66 | Te Rauparaha Greatest Kiwi of All Time 2023

66 | Te Rauparaha Greatest Kiwi of All Time 2023

Greatest Kiwi Of All Time: No. 66 - Te Rauparaha (Up 4 from 70 last year)

Ka Mate. Our most famous haka.  A celebration of life over death.  It’s composer, Māori rangatira and Ngāti Toa war leader, Te Rauparaha.

Born around 1768, probably around Kāwhia in the Waikato, Te Rauparaha was a boy when Captain James Cook arrived in New Zealand.  Although not of the highest rank, he would rise to the leadership of Ngāti Toa because of his prowess in battle.  His name came from an edible plant called rauparaha.  

In the late 1700’s, his iwi was regularly at war with other Waikato iwi over land.  War would get particularly vicious whenever a chief was insulted or killed.  Te Rauparaha became involved in many of these disputes.  He would lead a fighting retreat down the North Island, eventually so far south his men would take over the southern part of the North Island, including Kapiti Island - a strategic asset.

A group of 3,000 warriors would march on Te Rauparaha and his men with the object of taking Kapiti Island.  Crossing in waka at dark, they were slaughtered due to the difficult terrain, weather and Te Rauparaha’s leadership.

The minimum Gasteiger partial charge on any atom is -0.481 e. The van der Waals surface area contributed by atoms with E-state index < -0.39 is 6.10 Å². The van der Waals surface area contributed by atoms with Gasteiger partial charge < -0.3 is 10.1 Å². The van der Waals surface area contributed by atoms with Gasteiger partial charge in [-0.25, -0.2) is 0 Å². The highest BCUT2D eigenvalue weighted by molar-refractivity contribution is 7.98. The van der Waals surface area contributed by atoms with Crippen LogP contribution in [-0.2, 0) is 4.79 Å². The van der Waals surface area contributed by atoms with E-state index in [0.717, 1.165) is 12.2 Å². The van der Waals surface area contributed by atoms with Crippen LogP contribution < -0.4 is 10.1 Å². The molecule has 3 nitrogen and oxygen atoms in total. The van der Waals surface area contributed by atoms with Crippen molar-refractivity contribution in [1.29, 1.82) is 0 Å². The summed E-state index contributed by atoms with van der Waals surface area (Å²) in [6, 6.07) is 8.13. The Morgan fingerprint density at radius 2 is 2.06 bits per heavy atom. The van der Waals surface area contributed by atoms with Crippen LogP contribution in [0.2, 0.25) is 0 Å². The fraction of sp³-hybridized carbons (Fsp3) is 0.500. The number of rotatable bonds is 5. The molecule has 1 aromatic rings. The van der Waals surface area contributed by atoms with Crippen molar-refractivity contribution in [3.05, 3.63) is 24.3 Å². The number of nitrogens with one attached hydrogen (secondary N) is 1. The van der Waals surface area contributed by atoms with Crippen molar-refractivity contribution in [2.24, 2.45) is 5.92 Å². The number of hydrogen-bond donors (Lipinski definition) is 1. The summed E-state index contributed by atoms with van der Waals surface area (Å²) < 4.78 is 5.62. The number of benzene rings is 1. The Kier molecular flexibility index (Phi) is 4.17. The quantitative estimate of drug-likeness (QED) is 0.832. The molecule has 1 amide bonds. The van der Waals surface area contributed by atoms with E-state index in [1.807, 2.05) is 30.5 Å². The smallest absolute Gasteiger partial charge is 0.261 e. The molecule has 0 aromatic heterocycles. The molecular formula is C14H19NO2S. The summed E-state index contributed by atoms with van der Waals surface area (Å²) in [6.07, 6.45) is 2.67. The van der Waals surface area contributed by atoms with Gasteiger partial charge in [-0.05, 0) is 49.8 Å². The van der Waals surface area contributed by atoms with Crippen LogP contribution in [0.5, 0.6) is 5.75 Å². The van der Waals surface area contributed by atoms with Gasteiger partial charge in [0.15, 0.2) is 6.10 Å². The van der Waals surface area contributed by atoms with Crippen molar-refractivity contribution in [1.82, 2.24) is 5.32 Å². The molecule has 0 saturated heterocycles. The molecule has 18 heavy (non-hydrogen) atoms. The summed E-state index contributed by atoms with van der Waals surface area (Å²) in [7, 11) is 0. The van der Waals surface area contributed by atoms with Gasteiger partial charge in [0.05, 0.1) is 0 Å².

Te Rauparaha would now set his sights on the South Island.  He would seize greenstone and extend Ngāti Toa’s reach to the northern part of the mainland.

Over this period, whalers would be established in the region.  Māori would wed Pākēha and trade muskets and other supplies.  His daughter would marry a whaling captain, and Te Rauparaha would hire British ships to help expand his territory - notably taking over the ship Elizabeth to send 100 warriors to attack Ngāi Tahu at Akaroa.

Te Rauparaha would sign a copy of the Treaty of Waitangi on 14th May 1840.  He assumed the Treaty would ensure he retained the territories he had conquered the previous 18 years.

Te Rauparaha became concerned with the flood of British settlers and wouldn’t sell any more of his land.  This led to a party from Nelson attempting to arrest Te Rauparaha.  22 of them would be killed.

Then, in 1846 fighting broke out between settlers and Te Rauparaha’s whanau.  

Despite maintaining his neutrality, Te Rauparaha was arrested and exiled to Auckland.  Realising that Te Rauparaha was old and sick, Governor George Grey allowed him to return to Ōtaki in 1848 after giving up his claims to land in the Wairau Valley.

When back in Ōtaki, Te Rauparaha helped build the Rangiātea church for his local pā.  He would die in November 1849.

A fierce warrior, leader in the Musket Wars, and an influential party in the sale of land to the government, he was right there at the dawn of what we now call New Zealand.  Te Rauparaha, one of Today FM’s Greatest Kiwis of All Time.